Burnwell Coal Co. v. Setzer

Decision Date17 December 1914
Docket Number748
Citation67 So. 604,191 Ala. 398
PartiesBURNWELL COAL CO. v. SETZER.
CourtAlabama Supreme Court

Appeal from Circuit Court, Walker County; J.J. Curtis, Judge.

Action by Russ Setzer, as administrator, against the Burnwell Coal Company, for damages for the death of his intestate. Judgment for plaintiff and defendant appeals. Reversed and remanded.

Bankhead & Bankhead, of Jasper, for appellant.

Allen &amp Bell, of Birmingham, and Ray & Cooner, of Jasper, for appellee.

McCLELLAN J.

Plainfiff's intestate, a boy about 15 years of age, was killed on March 21, 1911, while in the employ and service of the defendant (appellant) in its operation of a coal mine. The cause of his death was a trip of coal cars, which, while being hauled up the slope, got loose and ran back down the slope upon him. The counts passing to the jury were those numbered 1, 11, and 15, and one lettered A. The first count ascribed intestate's wrongful death to negligence in respect of the safety of the place in which he worked. The eleventh count was framed under the first subdivision of the Liability Act (Code, § 3910), and charged that the defect in the condition of the ways, etc., consisted in the negligent failure to provide or maintain a dead latch or derailing switch to derail cars when becoming loose on the incline in the mine. The fifteenth count was framed under the first subdivision of that statute, and alleged the defect to have consisted in the absence of a drag, attached to a car or cars, which while ascending a slope in said mine became detached and ran back down the slope, causing intestate's death. Count A was framed under the second subdivision of the statute, ascribed the negligence to Superintendent Wooten and described his dereliction to have been that he allowed the work of the defendant, therein described, to be performed in a manner dangerous to the safety of plaintiff's intestate.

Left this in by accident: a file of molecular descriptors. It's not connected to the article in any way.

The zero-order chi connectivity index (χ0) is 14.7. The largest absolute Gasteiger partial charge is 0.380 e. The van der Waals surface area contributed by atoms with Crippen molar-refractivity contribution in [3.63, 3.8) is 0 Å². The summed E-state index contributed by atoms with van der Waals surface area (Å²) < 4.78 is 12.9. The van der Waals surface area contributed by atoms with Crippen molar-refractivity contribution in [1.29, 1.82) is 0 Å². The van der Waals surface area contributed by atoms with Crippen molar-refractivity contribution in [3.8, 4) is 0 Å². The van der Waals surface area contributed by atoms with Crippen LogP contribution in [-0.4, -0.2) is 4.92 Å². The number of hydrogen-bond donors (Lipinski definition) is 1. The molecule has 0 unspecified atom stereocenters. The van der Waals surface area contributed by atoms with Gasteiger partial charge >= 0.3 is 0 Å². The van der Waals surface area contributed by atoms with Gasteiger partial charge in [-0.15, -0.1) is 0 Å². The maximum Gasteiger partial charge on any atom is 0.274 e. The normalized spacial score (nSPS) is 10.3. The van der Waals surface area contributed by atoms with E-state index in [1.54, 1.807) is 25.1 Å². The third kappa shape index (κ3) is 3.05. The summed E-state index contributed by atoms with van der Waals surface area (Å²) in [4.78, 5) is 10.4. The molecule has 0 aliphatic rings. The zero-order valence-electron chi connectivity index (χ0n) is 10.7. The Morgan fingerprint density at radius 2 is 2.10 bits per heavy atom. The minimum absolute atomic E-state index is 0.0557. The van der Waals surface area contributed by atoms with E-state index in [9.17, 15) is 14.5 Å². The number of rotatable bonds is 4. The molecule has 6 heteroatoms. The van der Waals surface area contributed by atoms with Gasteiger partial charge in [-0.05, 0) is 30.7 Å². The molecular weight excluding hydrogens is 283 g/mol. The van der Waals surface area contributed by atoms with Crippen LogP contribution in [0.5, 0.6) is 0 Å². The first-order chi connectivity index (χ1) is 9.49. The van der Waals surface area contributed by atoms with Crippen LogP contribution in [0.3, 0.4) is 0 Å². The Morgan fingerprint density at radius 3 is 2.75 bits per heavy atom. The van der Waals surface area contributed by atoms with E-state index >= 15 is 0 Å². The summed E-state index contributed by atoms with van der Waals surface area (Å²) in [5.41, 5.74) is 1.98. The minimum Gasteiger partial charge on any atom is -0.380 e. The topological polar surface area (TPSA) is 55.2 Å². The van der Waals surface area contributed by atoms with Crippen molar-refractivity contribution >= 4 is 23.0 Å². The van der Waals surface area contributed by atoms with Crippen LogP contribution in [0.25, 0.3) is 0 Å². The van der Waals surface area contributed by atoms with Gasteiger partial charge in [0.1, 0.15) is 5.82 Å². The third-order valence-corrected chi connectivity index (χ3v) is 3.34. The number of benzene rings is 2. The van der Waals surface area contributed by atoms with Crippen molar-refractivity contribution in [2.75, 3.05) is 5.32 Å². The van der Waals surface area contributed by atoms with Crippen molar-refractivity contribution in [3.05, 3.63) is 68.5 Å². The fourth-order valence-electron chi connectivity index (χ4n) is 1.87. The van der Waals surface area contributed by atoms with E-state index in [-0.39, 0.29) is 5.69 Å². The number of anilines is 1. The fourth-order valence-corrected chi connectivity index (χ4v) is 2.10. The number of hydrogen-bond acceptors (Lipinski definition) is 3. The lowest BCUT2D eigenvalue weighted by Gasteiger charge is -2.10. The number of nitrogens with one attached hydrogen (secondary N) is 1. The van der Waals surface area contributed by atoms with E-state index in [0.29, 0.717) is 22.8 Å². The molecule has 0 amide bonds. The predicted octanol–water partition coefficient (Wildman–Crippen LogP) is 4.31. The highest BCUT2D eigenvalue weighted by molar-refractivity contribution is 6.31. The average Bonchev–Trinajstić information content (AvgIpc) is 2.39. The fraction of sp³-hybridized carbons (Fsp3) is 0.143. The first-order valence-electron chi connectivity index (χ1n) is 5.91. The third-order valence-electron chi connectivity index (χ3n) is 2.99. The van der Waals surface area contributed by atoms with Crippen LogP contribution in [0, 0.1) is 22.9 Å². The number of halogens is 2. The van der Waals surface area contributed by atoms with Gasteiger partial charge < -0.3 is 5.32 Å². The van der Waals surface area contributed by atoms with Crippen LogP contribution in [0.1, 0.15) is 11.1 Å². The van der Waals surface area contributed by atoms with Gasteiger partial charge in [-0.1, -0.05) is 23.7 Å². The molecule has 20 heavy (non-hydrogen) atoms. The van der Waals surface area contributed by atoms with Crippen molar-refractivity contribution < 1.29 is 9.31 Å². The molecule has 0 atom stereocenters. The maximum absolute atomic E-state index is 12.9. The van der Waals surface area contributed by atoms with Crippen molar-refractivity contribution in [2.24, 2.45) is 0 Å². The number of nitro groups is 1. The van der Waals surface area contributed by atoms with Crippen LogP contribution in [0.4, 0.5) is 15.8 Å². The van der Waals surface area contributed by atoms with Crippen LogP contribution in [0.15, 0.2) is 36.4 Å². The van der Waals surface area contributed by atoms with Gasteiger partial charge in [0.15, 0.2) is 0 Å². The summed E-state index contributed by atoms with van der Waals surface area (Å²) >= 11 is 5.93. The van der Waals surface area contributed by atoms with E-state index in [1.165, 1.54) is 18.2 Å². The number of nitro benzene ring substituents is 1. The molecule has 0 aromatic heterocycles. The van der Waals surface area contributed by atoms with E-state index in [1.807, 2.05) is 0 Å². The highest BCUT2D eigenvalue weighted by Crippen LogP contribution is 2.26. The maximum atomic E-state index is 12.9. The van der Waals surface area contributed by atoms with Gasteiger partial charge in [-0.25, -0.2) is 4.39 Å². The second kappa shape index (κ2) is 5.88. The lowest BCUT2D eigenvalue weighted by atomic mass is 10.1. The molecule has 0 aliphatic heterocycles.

Count 1 sufficiently states a cause of action under the Homicide Act (Code, §§ 2485, 2486), as for wrongful death resulting from the breach of a common-law duty. The recovery under this count (1) could only be punitive in character. So much of the argument, suggested by the idea that only compensatory damages were awardable, predicated of excessiveness in the verdict, originally or as remitted by the plaintiff, thus becomes inapt. See Choate v. A.G.S.R.R. Co., 170 Ala. 590, 54 So. 507; Sou. Ry. Co. v. Cooper, 172 Ala. 505, 512, 513, 55 So. 211.

Counts 11 and 15 are not subject to the argued criticism that the omission to aver a duty to afford the preservative instrumentalities described in the counts numbered these defective. They each declare upon a breach of the duty, under the statute, in respect of the defect in the condition of the ways, works, etc. The allegation of each is of a described defect in that condition. It cannot be said as a matter of law that the absence of the defined safety appliances was not a defect in condition of the ways, etc. The counts were sufficient, and the issues they made in that regard were of fact. The act, approved April 18, 1911 (Acts, 1911, pp. 500-538), effecting the regulation of coal mining, had not become a law at the time of the injury to plaintiff's intestate. So the provisions of section 63 1/2 (page 522) are without bearing on the rights or issues here involved.

Count A was not subject to the demurrer.